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Childhood Intelligence

Written by Adamantaimai Feb 19, 2009

Recently, I’ve been giving some thought to the capabilities of the human mind and the meaning of intelligence. The common perception is that human intelligence grows as we age, that young children start off stupid and it is adults’ job, through the various institutions of education, to implant the right “knowledge” into children’s brains until they’re intelligent like us. I think that’s very, very far from the truth.

 

If you’ve read Dr. Robert Epstein’s “The Case Against Adolescence,” you may remember, in his chapter on intelligence, his description of two studies conducted in the 1940s, one by David Wechsler and one by J. C. Raven, demonstrating that “intelligence,” to the extent that it is measured by one’s capacity to score highly on an IQ test, peaks in the early- to mid-teens. Our IQ remains relatively constant throughout our lives, because IQ is a measure of how well we scored on the test compared to everyone else the same age as us. But, according to Wechsler and Raven, raw scores on “intelligence tests” rise rapidly during childhood, peak between the ages of 13 and 16, and decline steadily thereafter.

 

But raw scores on IQ tests do not measure intelligence. They measure how closely our “mental model of reality,” as educator John Holt puts it, conforms to actual reality, or at least societally perceived reality. Some portions of intelligence tests measure social knowledge; others measure the capacity to perform mathematical calculations mentally; others measure one aspect of memory or another, or our ability to put things in sequence.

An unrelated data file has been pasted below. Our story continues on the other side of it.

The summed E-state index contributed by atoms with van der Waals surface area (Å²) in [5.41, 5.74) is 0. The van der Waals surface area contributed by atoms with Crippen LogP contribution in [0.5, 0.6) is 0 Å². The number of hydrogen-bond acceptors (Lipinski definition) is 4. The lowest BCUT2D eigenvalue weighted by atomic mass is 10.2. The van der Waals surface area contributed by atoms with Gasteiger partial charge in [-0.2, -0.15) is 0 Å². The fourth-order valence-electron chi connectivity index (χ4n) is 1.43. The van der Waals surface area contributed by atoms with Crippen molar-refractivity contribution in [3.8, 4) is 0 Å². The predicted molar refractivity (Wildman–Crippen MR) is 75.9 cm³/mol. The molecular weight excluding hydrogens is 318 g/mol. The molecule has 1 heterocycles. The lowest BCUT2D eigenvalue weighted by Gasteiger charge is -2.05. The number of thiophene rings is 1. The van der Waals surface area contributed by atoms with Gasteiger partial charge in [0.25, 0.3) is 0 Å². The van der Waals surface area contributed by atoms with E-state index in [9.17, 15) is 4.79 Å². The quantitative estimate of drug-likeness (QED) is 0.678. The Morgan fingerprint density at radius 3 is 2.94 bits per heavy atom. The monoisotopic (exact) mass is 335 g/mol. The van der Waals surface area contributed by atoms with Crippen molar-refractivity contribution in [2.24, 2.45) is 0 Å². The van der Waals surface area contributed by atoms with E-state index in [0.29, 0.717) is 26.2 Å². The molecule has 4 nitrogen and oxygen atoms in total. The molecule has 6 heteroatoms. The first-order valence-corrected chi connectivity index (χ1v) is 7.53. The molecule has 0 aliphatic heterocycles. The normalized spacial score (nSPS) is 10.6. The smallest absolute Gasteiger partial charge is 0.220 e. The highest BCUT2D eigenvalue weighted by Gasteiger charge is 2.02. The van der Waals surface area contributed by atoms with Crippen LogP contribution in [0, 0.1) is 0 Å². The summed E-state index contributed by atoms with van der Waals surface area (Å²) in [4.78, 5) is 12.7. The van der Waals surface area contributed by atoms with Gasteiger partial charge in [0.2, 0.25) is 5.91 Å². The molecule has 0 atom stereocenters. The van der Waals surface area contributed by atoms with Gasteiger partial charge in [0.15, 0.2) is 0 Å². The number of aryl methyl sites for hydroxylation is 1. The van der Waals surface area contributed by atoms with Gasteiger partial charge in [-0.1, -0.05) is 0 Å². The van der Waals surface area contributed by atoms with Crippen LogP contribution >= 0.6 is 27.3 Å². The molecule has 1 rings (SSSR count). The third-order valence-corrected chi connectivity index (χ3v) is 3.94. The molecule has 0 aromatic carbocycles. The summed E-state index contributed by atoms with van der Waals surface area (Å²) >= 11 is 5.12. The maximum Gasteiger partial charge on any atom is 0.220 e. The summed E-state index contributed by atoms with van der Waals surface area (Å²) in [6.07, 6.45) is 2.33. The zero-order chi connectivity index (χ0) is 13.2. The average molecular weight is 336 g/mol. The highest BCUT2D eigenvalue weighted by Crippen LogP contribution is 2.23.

But this is not real intelligence. Real intelligence is our ability to construct our mental model of reality from the ground up, to absorb information from the world around us, the individual bits of which may not make any sense by themselves, and to detect patterns in it, to analyze it, to fit the bits and pieces into a coherent whole and use them to further our understanding of the world. Not nearly as easy a task as writing symbols beneath their corresponding numerals as quickly as possible, one of the tasks of many IQ tests.

 

According to Wechsler and Raven, intelligence peaks in our teens. But I think that real intelligence peaks much earlier. In fact, I think it peaks between the ages of 1 and 3. Certainly, after the age of 5, when children generally enter school, real intelligence declines sharply, and continues to decline throughout life, or at least never increases.

 

To understand why, compare the way very young children learn about the world and the way older children, youth and adults learn about the world. We, whether we’re 13, 20 or 50, learn about the world by being told what to do, being told what the answers are, or at least being told where we can find the answers. We hear or read something, remember something else that we heard or read before, and are able to use this new information that we have been given to build upon the previous knowledge, make connections between various facts, all of which we’ve been told or pointed towards, and so enhance our understanding of the world.